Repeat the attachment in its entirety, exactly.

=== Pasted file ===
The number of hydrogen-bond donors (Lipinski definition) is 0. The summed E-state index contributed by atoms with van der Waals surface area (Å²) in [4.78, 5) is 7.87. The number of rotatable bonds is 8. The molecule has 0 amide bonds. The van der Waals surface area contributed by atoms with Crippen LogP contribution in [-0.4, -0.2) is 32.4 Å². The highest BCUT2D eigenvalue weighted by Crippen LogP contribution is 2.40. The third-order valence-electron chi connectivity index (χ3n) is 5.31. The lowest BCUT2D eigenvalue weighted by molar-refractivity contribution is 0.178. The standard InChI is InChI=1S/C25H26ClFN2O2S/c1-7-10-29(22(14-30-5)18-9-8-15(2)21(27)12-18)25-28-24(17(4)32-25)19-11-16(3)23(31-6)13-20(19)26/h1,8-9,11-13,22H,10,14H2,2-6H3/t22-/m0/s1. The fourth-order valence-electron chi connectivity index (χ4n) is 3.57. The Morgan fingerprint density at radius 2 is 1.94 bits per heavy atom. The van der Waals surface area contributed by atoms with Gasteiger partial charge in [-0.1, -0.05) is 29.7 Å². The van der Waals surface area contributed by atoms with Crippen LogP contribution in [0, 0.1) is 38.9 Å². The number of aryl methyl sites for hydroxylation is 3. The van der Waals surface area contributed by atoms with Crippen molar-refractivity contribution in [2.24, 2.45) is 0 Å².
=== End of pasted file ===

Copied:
The number of hydrogen-bond donors (Lipinski definition) is 0. The summed E-state index contributed by atoms with van der Waals surface area (Å²) in [4.78, 5) is 7.87. The number of rotatable bonds is 8. The molecule has 0 amide bonds. The van der Waals surface area contributed by atoms with Crippen LogP contribution in [-0.4, -0.2) is 32.4 Å². The highest BCUT2D eigenvalue weighted by Crippen LogP contribution is 2.40. The third-order valence-electron chi connectivity index (χ3n) is 5.31. The lowest BCUT2D eigenvalue weighted by molar-refractivity contribution is 0.178. The standard InChI is InChI=1S/C25H26ClFN2O2S/c1-7-10-29(22(14-30-5)18-9-8-15(2)21(27)12-18)25-28-24(17(4)32-25)19-11-16(3)23(31-6)13-20(19)26/h1,8-9,11-13,22H,10,14H2,2-6H3/t22-/m0/s1. The fourth-order valence-electron chi connectivity index (χ4n) is 3.57. The Morgan fingerprint density at radius 2 is 1.94 bits per heavy atom. The van der Waals surface area contributed by atoms with Gasteiger partial charge in [-0.1, -0.05) is 29.7 Å². The van der Waals surface area contributed by atoms with Crippen LogP contribution in [0, 0.1) is 38.9 Å². The number of aryl methyl sites for hydroxylation is 3. The van der Waals surface area contributed by atoms with Crippen molar-refractivity contribution in [2.24, 2.45) is 0 Å².